Download the RAW file and follow along with my exact image!
Watch: How to Retouch Food Photography
Shooting a Decent Photo
The most important step to a great retouched photo is a great source photo that you can work with. You’ve got to get the shot right in the camera. Great light, shallow depth of field, and even a RAW file if possible. I shot this photo as part of a project for a local dueling piano bar’s burger menu. I have a sketch of my lighting setup as I remember it. Download the RAW file used in this tutorial and follow along right here!
Fun With Camera Calibration
Open the image in the Camera RAW editor and head over to the camera calibration tab. From the Camera Profile drop down menu, I’m going to choose “Camera Neutral”. This will bring the image back closer to what I was seeing in the back of my camera at the time of the shoot. It also restores some of the blown out highlight in the white of the egg.
Food & Richness
A burger, or almost any kind of comfort food, you’ll typically want it to appear very rich in a photo. (Healthier, organic foods would be bright, fresh, and colorful, sweets would be both bright and rich, etc…) To do this I’m going to reduce the overall exposure to “-0.65”. I also bumped contrast up to “+30”, dropped highlights and whites both to “-10”, pushed shadows and blacks both to “+50”. I also added about +10 or so on the clarity slider and dropped the vibrance about “-10”.
Getting the Color Right
In an ideal world you would shoot a white card with each set of food photos you shoot and then white balance from that card, but if you haven’t it’s OK to adjust white balance according to your eye. I’m going to drop temperature to 4700K and drop tint to “-10” to throw some greens into the image. I’m focusing on the color of the plate because that was the closest thing to white in this image.
Sharpening Before Photoshop
Jump over to the sharpening tab and throw some sharpening onto the image to get us an initial pass of sharpening before we dive in and retouch the image a bit.
Click on the lens correction tab and tick on “Enable Lens Profile Correction” and then slide the distortion slider all the way to the left and bump the vignette slider to about “60”. At this point we’re ready to open the image in Photoshop. Select the button to open the image.
Level & Crop
Grab the Crop tool (C) and drag out a selection over the image and rotate the crop area until the lines align well with the front of the table and also crop the image back so you don’t have the big bunch of darkness at the front of your frame. I also unchecked “Delete Cropped Pixels” so I can always go back and un-crop my image if I need to. Hit the little check icon to commit the change.
Notes For Retouching
Add a layer and name it “Notes” and grab the Brush tool (B) and I’ve gone over the image and circled all the little areas that need to be cleaned up. I’m looking for areas of the egg, cheese, burger, fries, and bun that need to be cleaned up to give that ultra-unrealistic version of the burger that you always see in the ads.
The Blemishes Layer
Create a new layer beneath the “Notes” layer by holding the Cmd/Ctrl button down while pressing the new layer icon. I named the blemishes layer “Blemishes”. Next, grab the Healing Brush tool (J) and choose “Current & Below” from the source drop down menu and then Alt/Opt click to sample areas of the burger and paint away the blemishes that you’ve circled.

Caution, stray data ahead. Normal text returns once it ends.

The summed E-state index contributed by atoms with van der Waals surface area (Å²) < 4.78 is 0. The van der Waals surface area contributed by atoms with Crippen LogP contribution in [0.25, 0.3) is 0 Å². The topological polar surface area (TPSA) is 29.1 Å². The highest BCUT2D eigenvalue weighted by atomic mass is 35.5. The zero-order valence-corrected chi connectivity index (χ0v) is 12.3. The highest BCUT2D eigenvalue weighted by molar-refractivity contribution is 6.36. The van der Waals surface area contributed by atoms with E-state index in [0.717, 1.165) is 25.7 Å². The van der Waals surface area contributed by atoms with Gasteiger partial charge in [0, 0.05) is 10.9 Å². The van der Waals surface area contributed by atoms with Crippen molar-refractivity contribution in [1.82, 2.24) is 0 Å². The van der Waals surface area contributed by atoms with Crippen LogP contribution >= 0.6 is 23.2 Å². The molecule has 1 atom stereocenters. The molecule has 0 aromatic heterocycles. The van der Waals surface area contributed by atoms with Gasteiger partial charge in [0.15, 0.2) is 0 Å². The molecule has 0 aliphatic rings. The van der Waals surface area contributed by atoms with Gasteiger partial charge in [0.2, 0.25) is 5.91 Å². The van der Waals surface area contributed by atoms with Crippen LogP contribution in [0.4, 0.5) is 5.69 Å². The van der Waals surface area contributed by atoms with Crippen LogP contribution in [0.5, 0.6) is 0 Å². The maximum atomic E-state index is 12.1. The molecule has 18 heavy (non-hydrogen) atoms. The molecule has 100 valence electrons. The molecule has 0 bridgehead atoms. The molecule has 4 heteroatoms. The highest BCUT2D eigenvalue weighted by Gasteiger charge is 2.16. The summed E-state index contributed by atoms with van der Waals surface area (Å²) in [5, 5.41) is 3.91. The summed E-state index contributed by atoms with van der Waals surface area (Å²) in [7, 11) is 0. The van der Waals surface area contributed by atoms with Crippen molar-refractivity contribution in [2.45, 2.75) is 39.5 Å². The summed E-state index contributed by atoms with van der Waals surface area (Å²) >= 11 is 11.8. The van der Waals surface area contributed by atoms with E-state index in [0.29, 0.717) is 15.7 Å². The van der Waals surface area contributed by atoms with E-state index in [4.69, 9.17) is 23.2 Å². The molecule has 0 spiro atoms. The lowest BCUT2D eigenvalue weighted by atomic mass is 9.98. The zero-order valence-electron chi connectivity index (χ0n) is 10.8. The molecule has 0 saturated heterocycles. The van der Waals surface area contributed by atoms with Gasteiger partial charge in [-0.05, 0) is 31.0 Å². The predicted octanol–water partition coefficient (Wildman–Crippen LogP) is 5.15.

First thing we’ll do is add more of a rich orange color to both the bread and the fries (“chips”, for my friends in the U.K.) by adding a Solid Color layer above the “Blemishes” layer. Go Layer>New Fill Layer, name the layer whatever you’d like and then set the layer’s color to #816036. Select the Mask and fill it with black and then use the Brush tool (B) to paint white wherever you’d like to layer on some orange. Set the color layer to the blend mode of “Soft Light” to set the color in place. PRO TIP: Set the opacity of the Brush tool to 40-50% so you can have more control of how much orange goes onto each area of the image.
Adding More Color
I’m going to do the same thing to add more dark red coloring to the strips of bacon. I’ll also create a color layer with the color white and mask that to the egg whites and then set that layer to the blend mode “Saturation”. This will ensure the egg white is WHITE.
Dodge & Burn For Depth & Texture pt. 1
Create a new layer on top of all the other layers and go Edit>Fill and choose “50% Gray” from the Contents drop down menu. Set the layer blend mode to “Soft Light” and grab the Dodge tool (O). I set the Range to “Shadows” and then set the Exposure to “20%”. Now I’ll paint and brighten the highlights on this gray layer to really draw out the brighter areas.
Dodge & Burn For Depth & Texture pt. 2
Next, grab the Burn tool (O) (located underneath the Dodge tool) and set this to the “Midtones” range with an Exposure of 20%. Paint and shape the darker areas to really add texture and depth.
Gradient Map Adjustment Layer
Add a Gradient Map adjustment layer by going Layer>New Adjustment Layer>Gradient Map. Edit the gradient to a gradient that runs from the color #493847 to #b4ad7f. Set the layer to the blend mode “Soft Light” and reduce the opacity to “50%”.
Hit Cmd/Ctrl + Shift + Alt/Opt + E to merge all the layers to a new layer at the top of the layers panel and then hit Cmd/Ctrl + Shift + U to desaturate the layer. Then go Filter>Other>High Pass and set the radius to 1.5px and then set the layer to the blend mode of “Overlay”. That’s it! Use these techniques and never let that fear of retouching stand between you and the perfect food photo!
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